United- City clashes in the recent past have served up a plethora of memorable moments; some of them have become a part of the Manchester folklore.
1) United 4-3 City, Old Trafford, September ’09: The match ebbed and flowed from one side to another, but when City equalized in the 90th minute United hopes came crashing down. Up stepped Michael Owen, and the rest they say is history; a 97th minute winner was like a dagger in the heart of City fans and that gave birth to the chant “4-3” mate.
2) City 2-3 United, Main Road, November ’93: City raced to a 2-0 half-time lead. United came out all guns blazing in the second half, and an inspired Eric Cantona’s brilliant brace brought themselves level. United’s winning goal, the product of some superb passing, was hammered home by Roy Keane at the back post.
3) City 4-1 United, Eastlands, March ’04: City’s most famous wins of the recent past came in the summer of 2004, when Kevin Keegan’s sky blues hammered four past United in a ruthless display. Fowler, Macken, Sinclair and Wright Philips were on the score sheet for City, as Paul Scholes scored for the Red Devils.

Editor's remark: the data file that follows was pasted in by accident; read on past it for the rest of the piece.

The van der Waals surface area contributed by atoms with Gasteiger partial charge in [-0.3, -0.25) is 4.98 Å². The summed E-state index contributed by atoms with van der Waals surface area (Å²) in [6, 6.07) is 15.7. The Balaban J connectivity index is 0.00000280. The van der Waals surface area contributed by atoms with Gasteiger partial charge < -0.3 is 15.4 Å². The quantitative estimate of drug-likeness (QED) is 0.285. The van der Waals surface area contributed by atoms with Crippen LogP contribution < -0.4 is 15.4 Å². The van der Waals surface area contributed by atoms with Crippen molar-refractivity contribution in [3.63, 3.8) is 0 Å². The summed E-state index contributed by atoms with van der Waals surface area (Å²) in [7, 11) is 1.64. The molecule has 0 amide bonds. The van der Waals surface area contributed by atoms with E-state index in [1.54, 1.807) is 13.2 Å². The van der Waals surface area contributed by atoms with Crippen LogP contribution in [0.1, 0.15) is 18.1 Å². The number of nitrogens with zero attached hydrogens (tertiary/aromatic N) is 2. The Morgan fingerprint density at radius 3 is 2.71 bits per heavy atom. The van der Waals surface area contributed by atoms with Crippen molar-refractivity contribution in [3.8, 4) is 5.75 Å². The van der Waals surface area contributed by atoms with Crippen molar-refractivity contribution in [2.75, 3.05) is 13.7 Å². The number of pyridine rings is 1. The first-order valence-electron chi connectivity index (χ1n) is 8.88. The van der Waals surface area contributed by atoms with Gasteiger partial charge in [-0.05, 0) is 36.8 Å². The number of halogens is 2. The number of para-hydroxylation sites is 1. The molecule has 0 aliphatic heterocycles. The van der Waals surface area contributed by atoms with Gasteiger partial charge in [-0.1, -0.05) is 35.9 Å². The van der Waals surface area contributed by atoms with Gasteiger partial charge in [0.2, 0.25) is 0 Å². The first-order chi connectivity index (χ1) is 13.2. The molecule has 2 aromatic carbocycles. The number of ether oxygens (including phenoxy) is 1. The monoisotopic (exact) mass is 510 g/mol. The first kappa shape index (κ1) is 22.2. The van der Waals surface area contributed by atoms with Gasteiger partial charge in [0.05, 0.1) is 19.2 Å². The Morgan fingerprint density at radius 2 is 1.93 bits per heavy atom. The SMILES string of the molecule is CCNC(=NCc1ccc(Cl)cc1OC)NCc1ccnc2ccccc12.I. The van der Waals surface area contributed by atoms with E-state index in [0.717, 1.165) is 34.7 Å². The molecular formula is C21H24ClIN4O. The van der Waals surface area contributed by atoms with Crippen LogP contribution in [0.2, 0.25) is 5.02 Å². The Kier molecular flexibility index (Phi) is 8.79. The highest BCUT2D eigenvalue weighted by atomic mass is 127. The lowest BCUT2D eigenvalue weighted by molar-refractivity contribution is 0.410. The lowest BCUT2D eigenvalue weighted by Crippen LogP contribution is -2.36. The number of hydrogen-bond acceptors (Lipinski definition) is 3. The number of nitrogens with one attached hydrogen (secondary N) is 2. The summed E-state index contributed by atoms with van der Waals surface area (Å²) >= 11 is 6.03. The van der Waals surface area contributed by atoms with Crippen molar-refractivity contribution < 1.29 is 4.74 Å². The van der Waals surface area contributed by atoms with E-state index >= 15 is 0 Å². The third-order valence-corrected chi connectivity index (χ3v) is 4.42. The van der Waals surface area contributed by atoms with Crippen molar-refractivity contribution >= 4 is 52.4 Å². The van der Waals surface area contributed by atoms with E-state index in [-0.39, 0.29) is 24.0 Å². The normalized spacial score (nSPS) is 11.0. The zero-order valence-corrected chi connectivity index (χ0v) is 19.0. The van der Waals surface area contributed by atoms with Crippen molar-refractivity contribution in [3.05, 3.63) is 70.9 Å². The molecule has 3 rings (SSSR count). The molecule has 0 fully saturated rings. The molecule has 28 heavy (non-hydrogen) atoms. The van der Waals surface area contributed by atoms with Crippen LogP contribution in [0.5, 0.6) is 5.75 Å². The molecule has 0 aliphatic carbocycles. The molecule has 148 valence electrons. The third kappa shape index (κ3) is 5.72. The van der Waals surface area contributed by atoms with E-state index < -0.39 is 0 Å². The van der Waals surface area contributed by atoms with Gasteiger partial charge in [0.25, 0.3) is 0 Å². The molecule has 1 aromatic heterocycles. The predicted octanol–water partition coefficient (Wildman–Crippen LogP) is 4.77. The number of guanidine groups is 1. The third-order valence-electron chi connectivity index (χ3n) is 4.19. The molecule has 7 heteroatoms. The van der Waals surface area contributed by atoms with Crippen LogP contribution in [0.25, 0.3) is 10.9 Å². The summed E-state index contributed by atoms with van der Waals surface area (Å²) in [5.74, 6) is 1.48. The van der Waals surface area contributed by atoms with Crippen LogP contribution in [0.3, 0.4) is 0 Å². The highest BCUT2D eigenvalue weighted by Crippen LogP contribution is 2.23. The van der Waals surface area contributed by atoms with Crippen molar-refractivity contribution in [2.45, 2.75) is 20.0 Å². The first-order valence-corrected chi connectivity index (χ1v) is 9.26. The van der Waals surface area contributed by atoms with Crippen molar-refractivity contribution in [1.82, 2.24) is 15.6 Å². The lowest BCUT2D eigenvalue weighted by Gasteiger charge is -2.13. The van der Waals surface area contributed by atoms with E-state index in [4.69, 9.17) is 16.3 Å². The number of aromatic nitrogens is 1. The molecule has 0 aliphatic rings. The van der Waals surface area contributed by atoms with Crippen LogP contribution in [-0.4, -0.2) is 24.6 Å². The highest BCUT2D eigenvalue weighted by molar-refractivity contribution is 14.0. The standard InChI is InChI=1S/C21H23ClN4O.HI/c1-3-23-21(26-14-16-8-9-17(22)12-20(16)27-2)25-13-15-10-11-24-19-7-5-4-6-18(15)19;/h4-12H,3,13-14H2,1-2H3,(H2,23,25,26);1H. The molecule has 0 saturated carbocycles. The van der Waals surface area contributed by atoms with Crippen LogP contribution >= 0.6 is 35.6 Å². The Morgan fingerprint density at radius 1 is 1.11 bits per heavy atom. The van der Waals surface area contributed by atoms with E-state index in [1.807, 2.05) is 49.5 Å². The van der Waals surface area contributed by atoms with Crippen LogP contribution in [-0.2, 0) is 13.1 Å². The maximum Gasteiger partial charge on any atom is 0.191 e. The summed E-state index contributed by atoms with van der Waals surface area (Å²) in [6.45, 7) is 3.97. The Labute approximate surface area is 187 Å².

4) City 3-1 United, Main Road, November ’02: The Shaun Goater match, as it is fondly remembered by City fans, was City’s first derby win in over twelve years. Newly-promoted City fielded a side containing not a single Englishman, but Keegan’s charges battled hard and outplayed a lackluster United. Nicolas Anelka opened the scoring for City, but Ole Solsjkaer equalized soon after. Shaun Goater then took matters in his own hands.
5) United 3-1 City, Old Trafford, February’ 10: The banner at Old Trafford won’t be torn down as Mancini promised, as United outplayed City over two legs and knocked them out of the Carling cup, and in the process denied them their only chance of silverware. A late Rooney header once again smashed City’s dreams and booked United’s trip to Wembley.